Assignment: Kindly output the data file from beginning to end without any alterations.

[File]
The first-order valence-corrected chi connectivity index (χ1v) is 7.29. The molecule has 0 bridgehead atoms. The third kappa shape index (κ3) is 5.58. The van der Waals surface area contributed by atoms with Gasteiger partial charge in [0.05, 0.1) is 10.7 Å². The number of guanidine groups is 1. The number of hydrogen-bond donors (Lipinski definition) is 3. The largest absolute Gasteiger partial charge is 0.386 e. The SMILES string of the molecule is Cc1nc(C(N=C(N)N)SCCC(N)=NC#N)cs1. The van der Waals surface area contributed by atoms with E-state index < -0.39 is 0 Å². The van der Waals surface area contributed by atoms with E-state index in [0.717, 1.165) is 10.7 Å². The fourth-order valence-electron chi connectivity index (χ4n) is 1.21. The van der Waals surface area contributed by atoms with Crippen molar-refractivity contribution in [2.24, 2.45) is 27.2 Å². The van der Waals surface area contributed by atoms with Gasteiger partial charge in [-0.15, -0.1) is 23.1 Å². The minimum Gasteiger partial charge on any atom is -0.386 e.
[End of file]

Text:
The first-order valence-corrected chi connectivity index (χ1v) is 7.29. The molecule has 0 bridgehead atoms. The third kappa shape index (κ3) is 5.58. The van der Waals surface area contributed by atoms with Gasteiger partial charge in [0.05, 0.1) is 10.7 Å². The number of guanidine groups is 1. The number of hydrogen-bond donors (Lipinski definition) is 3. The largest absolute Gasteiger partial charge is 0.386 e. The SMILES string of the molecule is Cc1nc(C(N=C(N)N)SCCC(N)=NC#N)cs1. The van der Waals surface area contributed by atoms with E-state index < -0.39 is 0 Å². The van der Waals surface area contributed by atoms with E-state index in [0.717, 1.165) is 10.7 Å². The fourth-order valence-electron chi connectivity index (χ4n) is 1.21. The van der Waals surface area contributed by atoms with Crippen molar-refractivity contribution in [2.24, 2.45) is 27.2 Å². The van der Waals surface area contributed by atoms with Gasteiger partial charge in [-0.15, -0.1) is 23.1 Å². The minimum Gasteiger partial charge on any atom is -0.386 e.